Obesity is considered the strongest risk factor for Type 2 DM and numerous studies have demonstrated this association
To compare the Body mass index (BMI), the Waist Circumference (WC) and the Waist Hip-Ratio (WHR) in predicting Type 2 Diabetes
This is a cross sectional study involving 709 subjects recruited from a multi-stage sampling method in the study location. Demographic data and anthropometric variables were obtained according to a standard protocol. Plasma glucose analysis in the fasting state and 2hours after ingestion of 75g glucose were done. We estimated the predictive value of obesity parameters WC, WHR, BMI in the prediction of diabetes. Receiver- Operator Characteristic (ROC) curves were used to determine the predictive power of each variable.
The age range off our subjects was 20-89. There were 308 males (43.4%) and 401 females (56.6%). We documented 29 subjects with incident diabetes (previously undiagnosed) comprising 14 males and 15 females. The ROC curve showed that WHR had the highest AUC.
The ROC curve analysis indicated that WHR was better than WC and BMI in predicting type 2 diabetes.
Obesity is an important risk factor for cardio metabolic diseases, including diabetes, hypertension, dyslipidaemia and coronary heart disease (CHD). Obesity is considered the strongest risk factor for type 2 diabetes . Several leading health institutions including the WHO and the National Institute of Health (U.S.A) have provided guidelines for classifying weight status based on BMI [2, 3]. These have agreed that men and women who have a BMI ≥30kg/m2 are considered obese and are generally at higher risk for adverse health events than are those who are considered overweight (BMI between 25.0 and 29.9kg/m2) or lean (BMI between 18.5 and 24.9kg/m2). Therefore, BMI has become the gold “standard” for identifying patients at increased risk for adiposity – related adverse health outcomes .
Body fat distribution is also an important risk factor for obesityrelated diseases. Excess abdominal fat (also known as central or upper body fat) is associated with an increased risk of cardiometabolic disease.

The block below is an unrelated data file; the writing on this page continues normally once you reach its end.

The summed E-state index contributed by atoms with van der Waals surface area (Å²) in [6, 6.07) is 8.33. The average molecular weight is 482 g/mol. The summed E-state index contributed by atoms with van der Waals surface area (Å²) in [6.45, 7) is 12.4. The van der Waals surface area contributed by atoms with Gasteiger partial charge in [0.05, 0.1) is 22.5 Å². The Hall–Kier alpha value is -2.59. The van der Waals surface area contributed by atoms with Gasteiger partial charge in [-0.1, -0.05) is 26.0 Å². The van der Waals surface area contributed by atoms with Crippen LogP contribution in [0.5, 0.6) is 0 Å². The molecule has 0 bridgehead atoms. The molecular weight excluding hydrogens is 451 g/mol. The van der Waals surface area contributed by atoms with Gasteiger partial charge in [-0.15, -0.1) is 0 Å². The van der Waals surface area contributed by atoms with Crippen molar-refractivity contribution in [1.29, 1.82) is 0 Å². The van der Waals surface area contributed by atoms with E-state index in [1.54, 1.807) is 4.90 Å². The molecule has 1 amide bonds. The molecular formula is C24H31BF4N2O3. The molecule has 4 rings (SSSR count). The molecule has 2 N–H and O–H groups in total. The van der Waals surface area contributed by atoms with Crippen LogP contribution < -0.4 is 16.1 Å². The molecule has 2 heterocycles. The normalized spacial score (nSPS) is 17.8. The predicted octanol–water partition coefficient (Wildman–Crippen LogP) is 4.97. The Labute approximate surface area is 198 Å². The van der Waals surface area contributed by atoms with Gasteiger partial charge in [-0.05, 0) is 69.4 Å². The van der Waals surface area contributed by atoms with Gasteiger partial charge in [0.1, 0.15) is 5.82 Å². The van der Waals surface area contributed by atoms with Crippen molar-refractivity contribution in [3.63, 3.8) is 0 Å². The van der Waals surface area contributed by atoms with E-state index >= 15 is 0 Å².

Waist Circumference (WC) is often used as a surrogate marker of abdominal fat mass, because WC correlates with abdominal fat mass (subcutaneous and intra-abdominal)  and with cardiometabolic disease risk . Men and Women who have waist circumference greater than 102cm and 88cm, respectively are considered to be at increased risk for cardiometabolic disease .
IDF recently proposed new waist circumference cut off points as criteria for central obesity [8, 9]. The values are ethnic and gender specific. European values are 94cm for men and 80cm for women, for Asians 90cm for men and 80cm for women. Sub-Saharan Africans are to use European values until more specific data are available.
We analysed the data of a population based cross-sectional study of 800 urban adults in jos, North Cental, Nigeria. In brief, a multistage sampling technique was used to select 800 subjects who met the inclusion criteria.In the first stage, Jos Municipality was selected ,and in second stage, 2 wards were selected randomly from 40 wards by simple balloting and then in third stage a household survey was done and 800 subjects from 340 households selected systematically(every second household) were identified and invited to participate in the study.
The study procedure was explained to all subjects and written informed consent was obtained from each subject. A questionnaire (Appendix C) was administered to obtain relevant demographic, social and medical history. The questionnaire for data collection, physical measurements and biochemical parameters was adapted and modified from WHO STEPS instrument . All anthropometric measurements were done standardized. The following anthropometric measurements were taken:
i. Weight (kg): Was measured to the nearest 0.1kg with subjects in minimal clothing and without shoes using a standard weighing scale.
ii. Height (m): Was measured to the nearest 0.1cm with a stadiometer with subjects barefoot and without headgear.
iii. Body Mass Index (BMI): Was calculated as weight in kg divided by the square of height in meters (m2 ) i.e. kg/m2 .
iv. Waist circumference (cm): Was measured to the nearest 0.1 cm using a non-stretch metric tape as the horizontal level at the mid-point between the lowest rib and the iliac crest.
v. Hip circumference (cm): Was measured to the nearest 0.1cm as the largest circumference of the gluteal region or as the maximal circumference around the buttocks (posteriorly) and the pubic symphysis (anteriorly).
vi. Waist – to – Hip Ratio (WHR): Was calculated as the waist circumference (cm) divided by the hip circumference (cm).